Robert Whitehill Papers
Robert Whitehill Papers
Material: Various papers (1776 – 1808)
Volume: 4 boxes labeled 2b through 2e containing 330 folders
Robert Whitehill (1739 – 1813) was born in Lancaster County, Pennsylvania to James and Rachel Whitehill on July 21st, 1739. He received an early education from Presbyterian preacher, Robert Smith. He then later went on to receive a formal education at the academy of one Rev. Dr. Francis Alison at New London Crossroads. Whitehill would complete his education in 1758 and marry Eleanor Reed shortly thereafter. The couple would give birth to a total of eight children, four boys and four girls.
Whitehill and his family would purchase land on Lowther Manor in 1771. Lowther Manor was a significant portion of land once owned by the Penn family, but as the family had apparently fallen on hard times, the land was sold off with notable Pennsylvanians given priority. There, Whitehill would construct a stone home for him and his family. Whitehill’s house still stands today at 1903 Market Street, Camp Hill, PA.
Robert Whitehill’s political career would officially begin when he was elected to the Pennsylvania State Constitutional Convention as a delegate in July of 1776 and would approve the Declaration of Independence. He would go on to be a delegate of the Council of Security in 1777. In 1789 he would once again be elected as a delegate of the PA State Constitutional Convention after a failed campaign to be elected to the United States House of Representatives as a representative for PA. From 1790 to 1797, Whitehill would campaign for the PA House of Representatives and the State Senate to no success. In 1797, after losing his campaign to join the State Senate, Whitehill would at last be elected to the PA House of Representatives as a representative for Cumberland County. He would lose his seat in 1798 but regained it in 1799 and held onto it until 1801. From 1801 to 1805, he would serve in the State Senate for the 10th district. From 1803 to 1805, Whitehill would act as the Speaker of the Senate during the impeachment trials of the Supreme Court judges of Pennsylvania. In 1805, he would be elected to the Nineth Congress of the US House of Representatives in order to fill a vacancy caused by the death of John Hanna. He could serve in the next four congresses before dying in 1813 at his home at Lowther Manor.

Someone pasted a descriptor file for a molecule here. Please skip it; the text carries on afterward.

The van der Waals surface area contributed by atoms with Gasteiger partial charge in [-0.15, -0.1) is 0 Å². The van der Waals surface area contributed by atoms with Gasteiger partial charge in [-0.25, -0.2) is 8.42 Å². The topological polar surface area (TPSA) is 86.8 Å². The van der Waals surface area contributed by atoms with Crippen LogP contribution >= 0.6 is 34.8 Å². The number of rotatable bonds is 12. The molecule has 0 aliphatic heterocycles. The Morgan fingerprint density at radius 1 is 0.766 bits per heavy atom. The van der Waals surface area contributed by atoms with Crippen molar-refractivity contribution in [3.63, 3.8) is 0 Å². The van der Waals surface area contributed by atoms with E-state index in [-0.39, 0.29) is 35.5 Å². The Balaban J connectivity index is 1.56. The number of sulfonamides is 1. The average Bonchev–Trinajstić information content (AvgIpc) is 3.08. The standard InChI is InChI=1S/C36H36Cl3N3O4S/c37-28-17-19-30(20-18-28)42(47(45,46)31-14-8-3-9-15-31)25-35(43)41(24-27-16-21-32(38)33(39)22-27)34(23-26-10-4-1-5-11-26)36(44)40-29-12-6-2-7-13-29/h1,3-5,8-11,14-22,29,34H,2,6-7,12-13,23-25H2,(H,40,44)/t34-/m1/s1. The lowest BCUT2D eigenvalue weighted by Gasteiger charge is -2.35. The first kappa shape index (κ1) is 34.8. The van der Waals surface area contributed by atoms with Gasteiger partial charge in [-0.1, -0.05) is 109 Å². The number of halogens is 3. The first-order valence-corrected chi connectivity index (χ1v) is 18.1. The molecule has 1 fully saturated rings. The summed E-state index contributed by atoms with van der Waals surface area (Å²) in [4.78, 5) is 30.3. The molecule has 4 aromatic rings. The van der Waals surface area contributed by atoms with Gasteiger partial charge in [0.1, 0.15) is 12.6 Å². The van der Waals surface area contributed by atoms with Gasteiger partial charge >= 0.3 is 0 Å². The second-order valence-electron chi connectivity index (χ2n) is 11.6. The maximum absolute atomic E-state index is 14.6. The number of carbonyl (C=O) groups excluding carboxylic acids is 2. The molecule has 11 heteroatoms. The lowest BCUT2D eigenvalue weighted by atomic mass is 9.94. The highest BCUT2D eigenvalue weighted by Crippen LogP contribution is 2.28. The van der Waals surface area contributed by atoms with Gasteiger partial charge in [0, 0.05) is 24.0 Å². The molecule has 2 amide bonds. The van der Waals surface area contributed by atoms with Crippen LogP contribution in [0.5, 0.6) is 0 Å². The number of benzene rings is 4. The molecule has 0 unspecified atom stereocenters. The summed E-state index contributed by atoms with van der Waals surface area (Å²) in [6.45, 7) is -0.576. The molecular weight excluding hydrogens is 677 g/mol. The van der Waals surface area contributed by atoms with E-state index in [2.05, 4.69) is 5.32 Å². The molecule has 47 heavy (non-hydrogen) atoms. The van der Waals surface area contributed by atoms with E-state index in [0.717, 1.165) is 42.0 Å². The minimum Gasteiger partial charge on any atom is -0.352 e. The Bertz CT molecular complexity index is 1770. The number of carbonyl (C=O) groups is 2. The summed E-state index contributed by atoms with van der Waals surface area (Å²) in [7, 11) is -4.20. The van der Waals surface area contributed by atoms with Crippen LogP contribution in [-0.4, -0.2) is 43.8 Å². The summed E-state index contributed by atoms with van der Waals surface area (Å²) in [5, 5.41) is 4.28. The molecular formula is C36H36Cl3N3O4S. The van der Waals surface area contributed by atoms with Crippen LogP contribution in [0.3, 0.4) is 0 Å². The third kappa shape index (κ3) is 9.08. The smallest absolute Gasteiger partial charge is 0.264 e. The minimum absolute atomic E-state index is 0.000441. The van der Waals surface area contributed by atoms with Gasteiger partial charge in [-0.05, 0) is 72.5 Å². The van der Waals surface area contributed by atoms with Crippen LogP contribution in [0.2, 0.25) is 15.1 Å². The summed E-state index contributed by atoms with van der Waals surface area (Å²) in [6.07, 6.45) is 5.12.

Robert Whitehill’s enduring legacy lies in the influence of his writing, having assisted in the drafting of the PA State Constitution as well as contributions to a paper titled “Minority Dissent,” whose proposed amendments to the United States Constitution are believed to have been incorporated into the Bill of Rights.
This collection, as it is listed below, includes a motley assortment of papers from Robert Whitehill that concern several aspects of his life contained in a series of four boxes and 330 folders. The contents are organized into a total of twelve sections of varying sizes and topics that can stretch from one box into another. Each folder typically contains a single document and is accompanied by a brief description of its contents at the top margin of the folder.